So I don't agree with the Uni speak about power, power relationships and all that fabricated Focault mind stuff, but I do think the description of the dynamic played out in mental health settings is quite accurate and useful:

"A Deeper Look at 'Safety'

When I was a patient in the mental health system, I heard the language of safety a lot! Was I safe, was I going to be safe, would I contract for safety, etc. etc...? Through these questions, safety came to mean that I was simply agreeing not to do anything to hurt myself or someone else.
But what did that leave me with?

Reflection questions

•What has it meant to you when others have asked if you’re 'safe'?
•When you’ve asked others if they’re safe?

Frankly, the more safety questions I got, the less I felt reliant on my own abilities to take care of myself. So instead of feeling safe in the world, I felt like a time bomb that could go off at any time.
It also left my clinical relationships with a huge power discrepancy: If I told the truth -- "I feel like hurting myself" -- the practitioner would feel obliged to take precautions. Perhaps they were legitimately concerned I would follow through. Or, maybe they acted more from a need to protect their job, their license or their organization. Either way, once the magic words got spoken, they mostly had the power and I mostly didn't.

Option two was to lie. If I denied my true experience, I could keep my power. But denying my reality - and keeping secrets in important relationships - also have their costs.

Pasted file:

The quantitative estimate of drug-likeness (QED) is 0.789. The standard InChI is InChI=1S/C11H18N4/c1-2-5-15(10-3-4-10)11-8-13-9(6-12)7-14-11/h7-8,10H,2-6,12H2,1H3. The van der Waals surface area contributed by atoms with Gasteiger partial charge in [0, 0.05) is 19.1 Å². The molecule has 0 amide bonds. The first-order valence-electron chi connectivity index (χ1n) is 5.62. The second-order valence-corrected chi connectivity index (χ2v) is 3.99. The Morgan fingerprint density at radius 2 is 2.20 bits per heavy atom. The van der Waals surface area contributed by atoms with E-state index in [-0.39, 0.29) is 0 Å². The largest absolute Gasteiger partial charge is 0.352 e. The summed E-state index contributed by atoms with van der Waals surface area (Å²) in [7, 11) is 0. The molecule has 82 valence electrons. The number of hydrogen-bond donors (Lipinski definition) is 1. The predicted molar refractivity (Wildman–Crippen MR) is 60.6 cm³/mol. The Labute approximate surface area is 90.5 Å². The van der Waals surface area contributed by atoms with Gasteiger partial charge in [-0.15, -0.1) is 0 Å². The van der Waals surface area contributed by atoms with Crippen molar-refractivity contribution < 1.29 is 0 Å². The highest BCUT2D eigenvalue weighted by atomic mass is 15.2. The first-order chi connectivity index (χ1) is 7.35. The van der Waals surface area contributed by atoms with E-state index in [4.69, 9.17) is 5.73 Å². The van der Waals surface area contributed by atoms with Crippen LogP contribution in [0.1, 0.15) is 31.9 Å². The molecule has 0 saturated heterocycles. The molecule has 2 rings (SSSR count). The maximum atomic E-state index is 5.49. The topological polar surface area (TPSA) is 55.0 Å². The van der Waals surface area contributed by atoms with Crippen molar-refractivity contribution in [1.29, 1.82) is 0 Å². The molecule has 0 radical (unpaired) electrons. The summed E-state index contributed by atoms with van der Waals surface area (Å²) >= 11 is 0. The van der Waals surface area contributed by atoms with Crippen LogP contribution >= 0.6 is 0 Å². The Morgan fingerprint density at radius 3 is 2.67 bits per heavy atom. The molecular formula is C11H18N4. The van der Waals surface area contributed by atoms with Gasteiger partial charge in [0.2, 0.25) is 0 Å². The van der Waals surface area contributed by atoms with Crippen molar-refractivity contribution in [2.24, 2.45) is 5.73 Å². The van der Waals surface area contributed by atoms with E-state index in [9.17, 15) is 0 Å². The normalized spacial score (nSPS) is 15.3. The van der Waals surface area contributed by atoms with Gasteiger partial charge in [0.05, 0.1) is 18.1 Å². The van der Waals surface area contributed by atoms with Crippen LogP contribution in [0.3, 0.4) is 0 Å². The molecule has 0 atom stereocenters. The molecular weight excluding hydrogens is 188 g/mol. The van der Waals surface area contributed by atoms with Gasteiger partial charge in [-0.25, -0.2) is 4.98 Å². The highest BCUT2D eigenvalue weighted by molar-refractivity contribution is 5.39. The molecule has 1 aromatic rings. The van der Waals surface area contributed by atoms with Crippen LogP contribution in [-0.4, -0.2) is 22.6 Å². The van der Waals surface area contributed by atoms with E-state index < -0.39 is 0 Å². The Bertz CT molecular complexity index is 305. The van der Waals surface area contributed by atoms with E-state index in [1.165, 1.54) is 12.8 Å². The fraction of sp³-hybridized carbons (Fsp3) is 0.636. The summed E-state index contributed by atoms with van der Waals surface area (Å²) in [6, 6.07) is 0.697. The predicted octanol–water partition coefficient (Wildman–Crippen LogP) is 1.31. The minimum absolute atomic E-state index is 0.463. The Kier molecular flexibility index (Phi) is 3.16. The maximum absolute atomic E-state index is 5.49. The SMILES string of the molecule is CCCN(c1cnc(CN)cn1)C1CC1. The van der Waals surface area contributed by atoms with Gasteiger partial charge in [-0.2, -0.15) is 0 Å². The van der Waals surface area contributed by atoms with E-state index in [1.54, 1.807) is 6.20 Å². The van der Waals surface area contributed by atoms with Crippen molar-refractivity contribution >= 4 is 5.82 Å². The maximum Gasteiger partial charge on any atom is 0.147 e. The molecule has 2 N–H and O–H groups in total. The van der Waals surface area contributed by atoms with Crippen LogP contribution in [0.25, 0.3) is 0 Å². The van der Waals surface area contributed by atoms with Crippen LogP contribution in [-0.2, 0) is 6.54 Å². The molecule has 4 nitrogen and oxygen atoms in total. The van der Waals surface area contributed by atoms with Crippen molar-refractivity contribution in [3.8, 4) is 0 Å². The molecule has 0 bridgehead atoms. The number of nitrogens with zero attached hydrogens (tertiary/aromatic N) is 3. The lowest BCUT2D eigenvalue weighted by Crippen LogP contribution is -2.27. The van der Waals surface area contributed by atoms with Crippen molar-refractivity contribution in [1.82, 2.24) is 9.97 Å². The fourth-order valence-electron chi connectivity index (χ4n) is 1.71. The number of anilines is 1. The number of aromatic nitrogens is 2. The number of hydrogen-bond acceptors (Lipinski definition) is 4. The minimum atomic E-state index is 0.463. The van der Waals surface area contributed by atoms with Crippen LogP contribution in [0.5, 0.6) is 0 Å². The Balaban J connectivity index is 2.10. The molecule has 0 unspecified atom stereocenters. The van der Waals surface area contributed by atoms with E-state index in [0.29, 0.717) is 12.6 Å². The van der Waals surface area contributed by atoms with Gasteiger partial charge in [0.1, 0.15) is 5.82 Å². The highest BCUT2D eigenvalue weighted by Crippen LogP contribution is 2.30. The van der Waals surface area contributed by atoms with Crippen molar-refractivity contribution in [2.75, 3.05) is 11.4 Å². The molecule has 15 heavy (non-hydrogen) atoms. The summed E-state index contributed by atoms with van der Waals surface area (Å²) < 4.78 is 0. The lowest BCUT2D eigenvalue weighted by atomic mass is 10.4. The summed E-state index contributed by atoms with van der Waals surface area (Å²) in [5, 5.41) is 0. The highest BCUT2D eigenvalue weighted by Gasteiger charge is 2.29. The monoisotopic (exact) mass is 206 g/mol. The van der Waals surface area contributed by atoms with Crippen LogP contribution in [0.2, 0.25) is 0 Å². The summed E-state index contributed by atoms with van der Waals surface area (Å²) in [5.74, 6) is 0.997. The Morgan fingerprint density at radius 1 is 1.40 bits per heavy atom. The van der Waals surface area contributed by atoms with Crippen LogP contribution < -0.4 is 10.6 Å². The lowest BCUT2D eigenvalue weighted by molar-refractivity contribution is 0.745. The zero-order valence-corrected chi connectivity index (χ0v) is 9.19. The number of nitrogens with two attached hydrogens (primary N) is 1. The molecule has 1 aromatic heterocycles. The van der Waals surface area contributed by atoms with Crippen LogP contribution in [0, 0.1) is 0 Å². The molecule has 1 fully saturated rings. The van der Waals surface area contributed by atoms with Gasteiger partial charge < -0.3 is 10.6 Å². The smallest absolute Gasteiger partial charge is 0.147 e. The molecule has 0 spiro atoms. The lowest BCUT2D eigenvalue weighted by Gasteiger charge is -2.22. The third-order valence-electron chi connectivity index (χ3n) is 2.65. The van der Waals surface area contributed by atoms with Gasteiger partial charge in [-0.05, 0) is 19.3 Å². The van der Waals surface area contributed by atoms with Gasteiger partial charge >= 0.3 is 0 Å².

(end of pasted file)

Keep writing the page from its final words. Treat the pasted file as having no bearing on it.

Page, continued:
This was abundantly true for me. I felt miserably alone at the most vulnerable times of my life. I came away feeling like there was no one on the planet who I could really trust. I was out of my league and I knew it. I desperately wanted human support and counsel. I desperately wanted to get to the root of my true feelings and to be able to uncover any options I had. Yet, here I was trying to make a good decision - perhaps the most important decision of my life - without knowing a single soul I could trust to be truly honest with.

In retrospect, I don't think there is much that is LESS SAFE for me as a human being in that frame of mind. In fact, I can only think of one thing that's less safe from my perspective:
EVEN MORE UNSAFE = to feel coerced or pressured by others who don't understand my unbearable suffering into making a bad decision makes it even worse.
Unfortunately, that was often where I found myself in times like these, given the mainstream practice of reporting, detaining and drugging those of us who acknowledge the depth of our distress and despair.

Re-Thinking Safety

The painful contradictions noted above have led to a lot of reflecting on what safety actually means to me. Here are two bottom lines I've come to: